It’s playing at Marcus Ridge Cinema in New Berlin this week. If you’re uncomfortable attending the cinema due to Covid, you can catch it on Vimeo.

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Niche Book Bar, the only Black-owned bookstore in Wisconsin, sells books and wine via bike

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Remember bookmobiles? Cetonia Weston-Roy has created one, though it is on a bike.

Maybe on a Wednesday or Saturday you’ve seen her riding around on a big blue tricycle with a yellow box attached.

That yellow box is a book bar housing the works of Black authors which Cetonia sells at outdoor markets like the Riverwest Gardeners Market and Alice’s Garden artisan market.

Cetonia says she chose a tricycle on purpose. “I found a tricycle because I knew I wanted that vintage look,” Cetonia explains.

Originally Cetonia wanted to sell her books at a brick and mortar store but it wasn’t in her immediate cards.

“I was going through getting funding and it was looking like I was going to be approved, and then Covid hits,” Cetonia says. “And suddenly the year looks really different. I know for sure. I’m not getting a brick and mortar. So my pivot solution was like, Okay, well, what can I do that’s mobile.”

Main image. Cetonia Weston-Roy with a customer and her bookmobile that sells works by Black authors.
Cetonia Weston-Roy Cetonia Weston-Roy with a customer at her portable bookmobile | Photo courtesy of Cetonia Weston-Roy

She knew couldn’t afford a van but she got the idea for a bike-mobile from someone else.

“I saw a guy with an ice cream like a freezer, and it wasn’t really even a really fancy bike,” Cetonia says. “It kind of looked like he took a freezer, and he built it up himself. So when I saw that, I was like, ‘Oh, well, yeah, I think I can figure out how to get a bookstore on a bike.’”

Cetonia found a three-wheeled cycle that fit what she wanted and with a local woodworker creating the book bar needed, she was up and running.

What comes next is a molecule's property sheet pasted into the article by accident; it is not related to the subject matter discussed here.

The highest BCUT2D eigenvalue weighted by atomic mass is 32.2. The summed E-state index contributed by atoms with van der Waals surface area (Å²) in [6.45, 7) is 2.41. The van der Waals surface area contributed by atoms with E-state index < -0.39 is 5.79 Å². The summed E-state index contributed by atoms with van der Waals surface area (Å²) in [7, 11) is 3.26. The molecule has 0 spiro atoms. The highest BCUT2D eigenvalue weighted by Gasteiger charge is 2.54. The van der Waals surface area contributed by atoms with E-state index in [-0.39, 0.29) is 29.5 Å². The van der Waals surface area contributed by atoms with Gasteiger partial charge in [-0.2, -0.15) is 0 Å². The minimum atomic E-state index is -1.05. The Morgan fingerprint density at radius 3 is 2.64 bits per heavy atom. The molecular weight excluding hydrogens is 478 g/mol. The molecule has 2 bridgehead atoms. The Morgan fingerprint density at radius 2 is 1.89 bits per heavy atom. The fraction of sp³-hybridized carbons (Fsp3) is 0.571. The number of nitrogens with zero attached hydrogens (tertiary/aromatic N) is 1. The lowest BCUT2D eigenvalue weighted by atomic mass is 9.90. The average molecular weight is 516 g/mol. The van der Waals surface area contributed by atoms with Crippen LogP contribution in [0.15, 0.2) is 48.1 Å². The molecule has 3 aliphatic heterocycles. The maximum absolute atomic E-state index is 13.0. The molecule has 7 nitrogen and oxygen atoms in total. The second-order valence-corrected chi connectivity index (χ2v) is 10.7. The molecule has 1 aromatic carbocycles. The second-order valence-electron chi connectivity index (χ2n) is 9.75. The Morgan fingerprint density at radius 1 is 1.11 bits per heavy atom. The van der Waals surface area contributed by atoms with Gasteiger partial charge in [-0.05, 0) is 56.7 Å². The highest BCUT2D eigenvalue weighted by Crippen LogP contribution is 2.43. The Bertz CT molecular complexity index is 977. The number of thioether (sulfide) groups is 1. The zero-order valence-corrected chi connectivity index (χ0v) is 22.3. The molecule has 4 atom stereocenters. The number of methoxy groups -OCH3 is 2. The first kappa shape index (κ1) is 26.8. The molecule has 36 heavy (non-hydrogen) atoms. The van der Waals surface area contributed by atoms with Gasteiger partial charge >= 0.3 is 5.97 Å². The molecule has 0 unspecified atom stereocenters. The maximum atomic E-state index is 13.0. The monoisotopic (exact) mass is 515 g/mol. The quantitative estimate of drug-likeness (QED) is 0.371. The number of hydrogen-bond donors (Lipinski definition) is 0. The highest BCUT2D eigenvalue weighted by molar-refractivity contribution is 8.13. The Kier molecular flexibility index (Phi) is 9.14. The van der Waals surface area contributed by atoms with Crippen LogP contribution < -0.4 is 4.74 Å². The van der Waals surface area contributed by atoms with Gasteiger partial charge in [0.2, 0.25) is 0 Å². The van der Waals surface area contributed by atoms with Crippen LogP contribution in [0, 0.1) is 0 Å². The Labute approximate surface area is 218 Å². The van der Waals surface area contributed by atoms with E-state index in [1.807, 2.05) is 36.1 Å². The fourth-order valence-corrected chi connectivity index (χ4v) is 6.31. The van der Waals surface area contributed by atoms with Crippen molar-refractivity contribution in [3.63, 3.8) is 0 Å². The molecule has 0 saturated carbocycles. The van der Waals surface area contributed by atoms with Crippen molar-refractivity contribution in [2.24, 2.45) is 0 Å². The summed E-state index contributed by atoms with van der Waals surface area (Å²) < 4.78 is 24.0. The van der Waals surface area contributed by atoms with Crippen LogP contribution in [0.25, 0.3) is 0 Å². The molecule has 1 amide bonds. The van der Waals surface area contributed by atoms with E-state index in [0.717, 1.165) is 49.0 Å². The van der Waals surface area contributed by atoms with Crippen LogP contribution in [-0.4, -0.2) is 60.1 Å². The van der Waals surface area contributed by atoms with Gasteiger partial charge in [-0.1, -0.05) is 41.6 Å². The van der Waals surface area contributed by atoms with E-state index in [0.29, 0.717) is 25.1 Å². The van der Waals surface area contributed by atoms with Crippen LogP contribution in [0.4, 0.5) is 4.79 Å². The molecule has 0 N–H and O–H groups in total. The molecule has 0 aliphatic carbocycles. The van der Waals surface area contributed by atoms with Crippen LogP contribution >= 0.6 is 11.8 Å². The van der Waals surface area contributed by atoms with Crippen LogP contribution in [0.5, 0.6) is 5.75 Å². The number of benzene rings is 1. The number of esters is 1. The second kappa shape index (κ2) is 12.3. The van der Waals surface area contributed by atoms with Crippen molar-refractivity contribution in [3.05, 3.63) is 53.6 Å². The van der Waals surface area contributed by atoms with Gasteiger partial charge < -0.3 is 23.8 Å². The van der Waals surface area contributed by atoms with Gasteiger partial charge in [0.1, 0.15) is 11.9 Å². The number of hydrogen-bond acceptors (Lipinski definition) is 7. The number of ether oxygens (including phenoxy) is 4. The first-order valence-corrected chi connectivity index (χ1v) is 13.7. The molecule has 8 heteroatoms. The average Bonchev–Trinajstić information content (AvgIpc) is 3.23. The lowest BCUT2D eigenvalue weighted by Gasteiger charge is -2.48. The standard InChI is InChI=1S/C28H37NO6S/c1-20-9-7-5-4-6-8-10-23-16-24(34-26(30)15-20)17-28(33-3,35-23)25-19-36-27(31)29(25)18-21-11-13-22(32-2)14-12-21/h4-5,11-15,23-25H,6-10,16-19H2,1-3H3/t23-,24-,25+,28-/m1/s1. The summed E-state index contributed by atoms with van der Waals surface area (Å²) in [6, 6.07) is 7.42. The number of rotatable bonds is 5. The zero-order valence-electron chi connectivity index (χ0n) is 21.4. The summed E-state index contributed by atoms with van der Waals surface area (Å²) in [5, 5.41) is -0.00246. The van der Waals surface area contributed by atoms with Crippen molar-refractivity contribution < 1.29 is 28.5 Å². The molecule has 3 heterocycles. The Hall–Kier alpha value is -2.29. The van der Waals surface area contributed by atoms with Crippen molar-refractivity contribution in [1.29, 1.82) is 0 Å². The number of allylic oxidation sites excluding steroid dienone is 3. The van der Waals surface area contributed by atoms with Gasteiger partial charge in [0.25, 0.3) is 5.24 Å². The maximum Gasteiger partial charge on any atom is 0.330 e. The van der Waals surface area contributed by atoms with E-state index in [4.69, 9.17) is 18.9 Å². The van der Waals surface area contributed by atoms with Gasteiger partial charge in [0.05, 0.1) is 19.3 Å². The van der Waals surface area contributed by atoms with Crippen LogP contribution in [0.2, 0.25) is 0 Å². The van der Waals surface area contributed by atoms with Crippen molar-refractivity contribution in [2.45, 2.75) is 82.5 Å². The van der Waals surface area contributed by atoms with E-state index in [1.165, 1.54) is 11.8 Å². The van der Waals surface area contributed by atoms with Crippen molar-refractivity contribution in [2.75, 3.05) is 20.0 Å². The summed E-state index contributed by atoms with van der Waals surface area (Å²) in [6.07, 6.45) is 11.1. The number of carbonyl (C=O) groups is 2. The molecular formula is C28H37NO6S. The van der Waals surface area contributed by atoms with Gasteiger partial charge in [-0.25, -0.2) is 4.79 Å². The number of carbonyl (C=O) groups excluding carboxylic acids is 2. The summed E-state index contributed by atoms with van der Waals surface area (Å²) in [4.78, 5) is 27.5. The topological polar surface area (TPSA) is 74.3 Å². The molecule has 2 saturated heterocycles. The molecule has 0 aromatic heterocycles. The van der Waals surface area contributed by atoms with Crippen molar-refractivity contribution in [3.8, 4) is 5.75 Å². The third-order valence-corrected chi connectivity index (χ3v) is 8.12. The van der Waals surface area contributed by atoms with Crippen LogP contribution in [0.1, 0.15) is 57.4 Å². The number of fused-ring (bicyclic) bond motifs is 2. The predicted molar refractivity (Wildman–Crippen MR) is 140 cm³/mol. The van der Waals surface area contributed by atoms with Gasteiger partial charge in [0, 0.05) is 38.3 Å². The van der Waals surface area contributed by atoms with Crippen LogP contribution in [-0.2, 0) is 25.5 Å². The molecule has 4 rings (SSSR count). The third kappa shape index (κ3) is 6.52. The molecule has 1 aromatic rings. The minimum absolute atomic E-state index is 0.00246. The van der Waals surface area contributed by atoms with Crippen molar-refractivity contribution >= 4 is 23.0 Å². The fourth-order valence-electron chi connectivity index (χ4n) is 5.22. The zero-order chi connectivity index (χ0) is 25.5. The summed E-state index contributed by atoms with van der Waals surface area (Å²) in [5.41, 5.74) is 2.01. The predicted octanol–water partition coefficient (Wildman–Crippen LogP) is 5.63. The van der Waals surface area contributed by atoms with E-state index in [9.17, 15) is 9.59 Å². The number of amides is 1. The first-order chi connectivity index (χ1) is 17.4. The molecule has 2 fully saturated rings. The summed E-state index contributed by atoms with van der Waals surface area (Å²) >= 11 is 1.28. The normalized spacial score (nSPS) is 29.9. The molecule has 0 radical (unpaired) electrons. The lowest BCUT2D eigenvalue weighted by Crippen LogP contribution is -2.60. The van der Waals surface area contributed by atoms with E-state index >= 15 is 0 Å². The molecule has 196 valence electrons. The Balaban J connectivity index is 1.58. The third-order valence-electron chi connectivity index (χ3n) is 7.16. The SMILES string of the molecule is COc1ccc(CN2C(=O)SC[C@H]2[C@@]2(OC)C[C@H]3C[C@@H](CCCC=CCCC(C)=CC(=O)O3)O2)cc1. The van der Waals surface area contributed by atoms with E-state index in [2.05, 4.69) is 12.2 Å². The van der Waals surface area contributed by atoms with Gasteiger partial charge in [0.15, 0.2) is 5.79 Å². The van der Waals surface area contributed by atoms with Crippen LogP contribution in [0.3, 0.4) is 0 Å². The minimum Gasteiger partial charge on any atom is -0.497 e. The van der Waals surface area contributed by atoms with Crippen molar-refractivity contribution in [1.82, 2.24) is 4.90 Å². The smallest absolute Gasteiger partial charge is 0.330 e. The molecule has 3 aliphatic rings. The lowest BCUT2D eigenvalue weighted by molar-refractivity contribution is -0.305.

Though, the brick and mortar isn’t out of the question for Cetonia. She plans on opening a physical location where customers can read books without pressure to buy; almost like a library with the added benefits of wine and tea. She even has a few specialty teas lined up already. She collaborated with a local tea maker to create them.

“I went to Swaye Tea and I told her, ‘I want to do a tea that steeps red that’s maybe a little spicy and has a surprising flavor,’” Cetonia describes. “So she put together hibiscus, a couple of hot peppers and I think it’s lemon peel or zest in it. And so that’s my thriller tea.”

Cetonia considers herself a geek. She likes anime, sci-fi and speculative fiction. She came up with the idea for the shop as she wanted to see more Black characters that she could find herself in, that didn’t have their lives focus on Black pain and struggle. Hearing those stories has been a lifelong desire. So she figured why not sell books that have a diverse range of stories. She sells her favorite genres of sci-fi and fiction along with religion and spirituality, romance, history. A little bit of everything because she means everything, even finance. She’s hoping to reach even people who have said in the past they aren’t fans of books or certain genres.